In this episode, we are joined by author and journalist, Gillian Tett, to discuss the role anthropology plays in today’s business world. Gillian is the author of the award-winning book, Fool’s Gold, which analyses the origin of the 2008 financial crisis, and most recently, The Silo Effect, and is currently a columnist and US Managing Editor of The Financial Times.
What Was Covered
In this episode, we are joined by Hal Gregersen, author of The Innovator’s DNA, to discuss his latest book, Questions are the Answer. Hal is a Senior Lecturer in Leadership and Innovation and the Executive Director of the Leadership Center at MIT, and has previously taught at Dartmouth College, The World Economic Forum, and the London Business School.
What was covered
In this episode, we are joined by Amy C. Edmondson to discuss her latest book, The Fearless Organization: Creating Psychological Safety in the Workplace for Learning, Innovation, and Growth. Amy is the Novartis Professor of Leadership and Management at the Harvard Business School and is the world expert on psychological safety, a topic recently made famous by the findings of Google’s Project Aristotle, the quest to build the perfect team.
What Was Covered
In this episode, we are joined by writer and speaker, Adam Fisher, to discuss his latest book, Valley of Genius: The Uncensored History of Silicon Valley (As Told by the Hackers, Founders, and Freaks Who Made It Boom). Adam has previously worked as a freelance journalist for a variety of prestigious publications and as Features Editor of New York Magazine and Wired Magazine.
In this episode, we are joined by Wanda Draper, who is the Executive Director at Reginald F. Lewis Museum of Maryland African American History and Culture to discuss her experience on the board of a museum and how museums can influence innovation. Wanda has over 40 years of experience in both broadcast and print journalism and has previously worked as Director of Programming at NBC-affiliated WBALTV, Director of Public Information for the Governor of Maryland, and as a reporter for The Baltimore Sun.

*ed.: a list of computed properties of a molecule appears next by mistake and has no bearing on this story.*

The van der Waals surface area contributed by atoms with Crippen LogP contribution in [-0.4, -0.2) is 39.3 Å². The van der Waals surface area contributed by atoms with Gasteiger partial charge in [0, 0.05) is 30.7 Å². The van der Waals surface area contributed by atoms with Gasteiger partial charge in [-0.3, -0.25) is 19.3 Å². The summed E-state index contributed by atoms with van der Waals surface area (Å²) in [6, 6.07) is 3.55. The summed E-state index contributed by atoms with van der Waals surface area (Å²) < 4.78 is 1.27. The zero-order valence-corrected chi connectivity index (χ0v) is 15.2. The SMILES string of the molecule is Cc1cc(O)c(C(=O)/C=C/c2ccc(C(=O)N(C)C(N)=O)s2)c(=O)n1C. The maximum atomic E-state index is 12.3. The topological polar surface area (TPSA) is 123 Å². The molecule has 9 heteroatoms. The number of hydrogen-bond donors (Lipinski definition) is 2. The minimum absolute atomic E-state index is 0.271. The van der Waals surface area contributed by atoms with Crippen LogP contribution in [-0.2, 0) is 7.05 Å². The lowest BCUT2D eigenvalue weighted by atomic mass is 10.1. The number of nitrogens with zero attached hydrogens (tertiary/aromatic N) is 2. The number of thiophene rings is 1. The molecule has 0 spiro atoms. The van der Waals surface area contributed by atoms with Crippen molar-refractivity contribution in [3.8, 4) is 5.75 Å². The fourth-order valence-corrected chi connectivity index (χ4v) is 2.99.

In this episode, we are joined by cognitive psychologist, Christopher Chabris, who is perhaps best known for his collaborative research on the Ig Nobel prize-winning ‘Gorillas in Our Midst’ experiment and his subsequent popular psychology book, The Invisible Gorilla. Chris is an Associate Professor of Psychology at Union College in New York and a Senior Investigator at Geisinger Health System.
In this episode, we are joined by author and social scientist, Dolly Chugh, to discuss her book, The Person You Mean to Be: How Good People Fight Bias, which studies how implicit bias and unintentional ethical behavior affects our everyday decision making. Dolly is a Professor of Management and Organizations at New York University, has won several awards for excellence in teaching and ethics, and is a monthly columnist for Forbes.com.
In this episode, we are joined by Steven MacGregor, who is the founder and CEO of The Leadership Academy of Barcelona and author of Sustaining Executive Performance and his latest book is Chief Wellbeing Officer, in which he discusses the importance of maintaining positive mental health in the workplace. Steven is also an academic specializing in executive education and has taught at Stanford University, IMD at Lausanne, and CIBS in Shanghai.